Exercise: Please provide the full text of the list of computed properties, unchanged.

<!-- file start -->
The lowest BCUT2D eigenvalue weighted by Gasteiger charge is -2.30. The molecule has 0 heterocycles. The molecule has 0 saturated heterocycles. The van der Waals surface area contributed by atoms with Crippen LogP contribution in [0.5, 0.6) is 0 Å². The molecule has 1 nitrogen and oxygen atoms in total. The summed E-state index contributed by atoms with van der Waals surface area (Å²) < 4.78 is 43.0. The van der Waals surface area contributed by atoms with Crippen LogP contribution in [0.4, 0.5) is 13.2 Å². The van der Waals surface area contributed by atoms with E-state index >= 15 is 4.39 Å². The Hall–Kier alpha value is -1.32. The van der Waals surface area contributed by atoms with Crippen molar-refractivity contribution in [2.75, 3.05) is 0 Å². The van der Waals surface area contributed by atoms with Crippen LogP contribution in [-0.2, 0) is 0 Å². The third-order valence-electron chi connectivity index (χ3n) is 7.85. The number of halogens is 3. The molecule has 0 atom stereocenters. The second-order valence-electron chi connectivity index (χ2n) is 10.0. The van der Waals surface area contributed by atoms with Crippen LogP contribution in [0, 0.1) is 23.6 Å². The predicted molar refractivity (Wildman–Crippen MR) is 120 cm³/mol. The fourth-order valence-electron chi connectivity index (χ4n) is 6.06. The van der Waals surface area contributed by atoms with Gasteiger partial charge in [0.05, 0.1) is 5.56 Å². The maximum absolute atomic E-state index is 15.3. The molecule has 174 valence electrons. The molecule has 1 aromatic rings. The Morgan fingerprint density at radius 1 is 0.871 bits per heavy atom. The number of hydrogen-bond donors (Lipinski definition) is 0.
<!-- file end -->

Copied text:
The lowest BCUT2D eigenvalue weighted by Gasteiger charge is -2.30. The molecule has 0 heterocycles. The molecule has 0 saturated heterocycles. The van der Waals surface area contributed by atoms with Crippen LogP contribution in [0.5, 0.6) is 0 Å². The molecule has 1 nitrogen and oxygen atoms in total. The summed E-state index contributed by atoms with van der Waals surface area (Å²) < 4.78 is 43.0. The van der Waals surface area contributed by atoms with Crippen LogP contribution in [0.4, 0.5) is 13.2 Å². The van der Waals surface area contributed by atoms with E-state index >= 15 is 4.39 Å². The Hall–Kier alpha value is -1.32. The van der Waals surface area contributed by atoms with Crippen molar-refractivity contribution in [2.75, 3.05) is 0 Å². The van der Waals surface area contributed by atoms with Crippen LogP contribution in [-0.2, 0) is 0 Å². The third-order valence-electron chi connectivity index (χ3n) is 7.85. The number of halogens is 3. The molecule has 0 atom stereocenters. The second-order valence-electron chi connectivity index (χ2n) is 10.0. The van der Waals surface area contributed by atoms with Crippen LogP contribution in [0, 0.1) is 23.6 Å². The predicted molar refractivity (Wildman–Crippen MR) is 120 cm³/mol. The fourth-order valence-electron chi connectivity index (χ4n) is 6.06. The van der Waals surface area contributed by atoms with Gasteiger partial charge in [0.05, 0.1) is 5.56 Å². The maximum absolute atomic E-state index is 15.3. The molecule has 174 valence electrons. The molecule has 1 aromatic rings. The Morgan fingerprint density at radius 1 is 0.871 bits per heavy atom. The number of hydrogen-bond donors (Lipinski definition) is 0.